Ninth President of the United States, Brigadier General
War of 1812
DATE OF BIRTH - DEATH
February 9, 1773 - April 4, 1841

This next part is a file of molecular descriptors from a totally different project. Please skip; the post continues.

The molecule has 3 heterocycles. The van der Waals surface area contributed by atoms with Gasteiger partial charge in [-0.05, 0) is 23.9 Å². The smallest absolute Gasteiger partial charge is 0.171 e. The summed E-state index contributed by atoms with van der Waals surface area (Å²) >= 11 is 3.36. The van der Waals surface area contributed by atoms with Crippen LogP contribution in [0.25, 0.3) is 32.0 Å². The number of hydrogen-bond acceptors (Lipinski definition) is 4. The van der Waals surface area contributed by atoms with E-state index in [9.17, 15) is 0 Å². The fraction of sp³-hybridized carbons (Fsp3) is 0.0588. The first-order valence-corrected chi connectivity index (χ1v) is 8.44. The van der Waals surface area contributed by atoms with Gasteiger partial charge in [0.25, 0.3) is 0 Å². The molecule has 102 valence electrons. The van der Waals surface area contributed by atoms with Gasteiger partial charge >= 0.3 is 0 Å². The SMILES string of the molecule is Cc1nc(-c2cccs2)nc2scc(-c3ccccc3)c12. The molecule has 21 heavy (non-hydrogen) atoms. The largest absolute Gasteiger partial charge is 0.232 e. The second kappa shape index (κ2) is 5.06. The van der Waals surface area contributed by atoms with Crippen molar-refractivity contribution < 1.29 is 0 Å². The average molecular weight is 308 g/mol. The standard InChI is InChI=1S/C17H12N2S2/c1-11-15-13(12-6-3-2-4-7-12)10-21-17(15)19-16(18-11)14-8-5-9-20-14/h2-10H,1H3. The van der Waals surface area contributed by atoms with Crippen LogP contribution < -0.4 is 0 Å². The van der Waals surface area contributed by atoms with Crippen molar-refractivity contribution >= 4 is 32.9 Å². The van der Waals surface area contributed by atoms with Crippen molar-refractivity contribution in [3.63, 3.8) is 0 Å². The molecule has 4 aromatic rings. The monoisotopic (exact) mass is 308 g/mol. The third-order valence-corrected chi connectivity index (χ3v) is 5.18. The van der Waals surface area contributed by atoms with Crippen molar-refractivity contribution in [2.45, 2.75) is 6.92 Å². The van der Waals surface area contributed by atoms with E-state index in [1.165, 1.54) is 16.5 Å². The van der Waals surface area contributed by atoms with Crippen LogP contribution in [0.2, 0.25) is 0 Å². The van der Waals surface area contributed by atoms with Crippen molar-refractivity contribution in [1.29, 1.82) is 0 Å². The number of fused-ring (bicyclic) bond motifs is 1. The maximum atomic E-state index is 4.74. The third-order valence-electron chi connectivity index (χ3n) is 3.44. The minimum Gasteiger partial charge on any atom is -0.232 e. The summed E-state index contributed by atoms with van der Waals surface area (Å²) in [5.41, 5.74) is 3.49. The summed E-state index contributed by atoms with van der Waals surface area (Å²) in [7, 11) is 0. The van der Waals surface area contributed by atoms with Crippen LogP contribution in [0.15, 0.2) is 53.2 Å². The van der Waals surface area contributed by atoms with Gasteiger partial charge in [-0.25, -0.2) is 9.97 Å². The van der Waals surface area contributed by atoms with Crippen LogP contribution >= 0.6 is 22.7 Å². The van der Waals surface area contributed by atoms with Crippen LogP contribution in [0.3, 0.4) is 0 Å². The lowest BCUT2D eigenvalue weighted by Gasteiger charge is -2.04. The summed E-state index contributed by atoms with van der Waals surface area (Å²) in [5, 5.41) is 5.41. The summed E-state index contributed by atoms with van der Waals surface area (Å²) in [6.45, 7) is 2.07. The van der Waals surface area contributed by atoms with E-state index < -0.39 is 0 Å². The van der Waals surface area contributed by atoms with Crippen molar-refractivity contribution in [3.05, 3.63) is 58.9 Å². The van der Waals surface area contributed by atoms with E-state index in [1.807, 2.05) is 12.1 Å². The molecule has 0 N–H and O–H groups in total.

The last American president to be born a British subject, William Henry Harrison grew up in the backdrop of Berkeley Plantation, one of Virginia’s oldest estates. His father, Benjamin Harrison, was a prominent political figure and signer of the Declaration of Independence. After his father’s death in 1791, the 18 year old Harrison enlisted in the U.S. Army’s 1st Infantry Regiment. Harrison, who had previously studied medicine, found military life to be far more satisfactory. He served in what was then the Northwest frontier, present-day Great Lakes region. Harrison excelled while in the Army because of his sharp nature and attention to detail. He saw action at the Battle of Fallen Timbers in 1794, defeating the Shawnee, Lenape and Miami tribes. By age 28, in 1801 Harrison was the governor of Indiana. His administration focused on populating the recently vacated lands with American settlers. Harrison gained national fame following his defeat of Tenskwatawa and a Native American confederation at the Battle of Tippecanoe on November, 7 1811. He continued to improve his public image during the War of 1812 by leading successful campaigns against British and Native American forces in the northwest. Harrison re-entered the public spotlight by serving in the House of Representatives from 1816 through 1819 as well as in the Senate from 1825 through 1828. In 1840, Harrison began his second attempt at a presidential campaign as a Whig poised to defeat the incumbent Martin Van Buren. Although born from Virginia aristocracy, the Whigs painted Harrison as a rugged frontiersman and Indian fighter--the image of a log cabin became synonymous with his presidential campaign. This was juxtaposed with President Martin Van Buren, who was chastised as eccentric and out of touch with the common man. Harrison won the election of 1840 but had little time to impact the nation because upon his inauguration he contracted a cold and died of pneumonia a month later on April 4, 1841, the first commander in chief to die in office.
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